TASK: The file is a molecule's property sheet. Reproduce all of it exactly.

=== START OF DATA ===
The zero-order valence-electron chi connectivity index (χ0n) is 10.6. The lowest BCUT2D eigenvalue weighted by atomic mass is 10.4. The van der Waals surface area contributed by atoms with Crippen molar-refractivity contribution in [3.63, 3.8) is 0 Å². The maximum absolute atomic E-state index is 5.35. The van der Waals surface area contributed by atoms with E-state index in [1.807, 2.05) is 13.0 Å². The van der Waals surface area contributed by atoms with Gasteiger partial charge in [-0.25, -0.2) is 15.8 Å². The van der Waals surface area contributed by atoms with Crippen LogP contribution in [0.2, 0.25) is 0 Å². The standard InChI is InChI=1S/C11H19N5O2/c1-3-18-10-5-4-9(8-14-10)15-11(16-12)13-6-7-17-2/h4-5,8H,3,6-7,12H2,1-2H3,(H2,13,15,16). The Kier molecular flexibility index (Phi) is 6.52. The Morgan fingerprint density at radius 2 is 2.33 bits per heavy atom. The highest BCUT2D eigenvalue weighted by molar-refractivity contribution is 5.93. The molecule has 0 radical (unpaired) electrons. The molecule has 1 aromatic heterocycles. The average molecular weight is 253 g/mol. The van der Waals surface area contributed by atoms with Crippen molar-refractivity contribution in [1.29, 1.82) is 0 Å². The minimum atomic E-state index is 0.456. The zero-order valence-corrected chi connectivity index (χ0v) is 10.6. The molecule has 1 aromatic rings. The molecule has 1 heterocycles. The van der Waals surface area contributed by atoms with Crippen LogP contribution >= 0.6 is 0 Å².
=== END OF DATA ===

The zero-order valence-electron chi connectivity index (χ0n) is 10.6. The lowest BCUT2D eigenvalue weighted by atomic mass is 10.4. The van der Waals surface area contributed by atoms with Crippen molar-refractivity contribution in [3.63, 3.8) is 0 Å². The maximum absolute atomic E-state index is 5.35. The van der Waals surface area contributed by atoms with E-state index in [1.807, 2.05) is 13.0 Å². The van der Waals surface area contributed by atoms with Gasteiger partial charge in [-0.25, -0.2) is 15.8 Å². The van der Waals surface area contributed by atoms with Crippen LogP contribution in [0.2, 0.25) is 0 Å². The standard InChI is InChI=1S/C11H19N5O2/c1-3-18-10-5-4-9(8-14-10)15-11(16-12)13-6-7-17-2/h4-5,8H,3,6-7,12H2,1-2H3,(H2,13,15,16). The Kier molecular flexibility index (Phi) is 6.52. The Morgan fingerprint density at radius 2 is 2.33 bits per heavy atom. The highest BCUT2D eigenvalue weighted by molar-refractivity contribution is 5.93. The molecule has 0 radical (unpaired) electrons. The molecule has 1 aromatic heterocycles. The average molecular weight is 253 g/mol. The van der Waals surface area contributed by atoms with Crippen molar-refractivity contribution in [1.29, 1.82) is 0 Å². The minimum atomic E-state index is 0.456. The zero-order valence-corrected chi connectivity index (χ0v) is 10.6. The molecule has 1 aromatic rings. The molecule has 1 heterocycles. The van der Waals surface area contributed by atoms with Crippen LogP contribution >= 0.6 is 0 Å².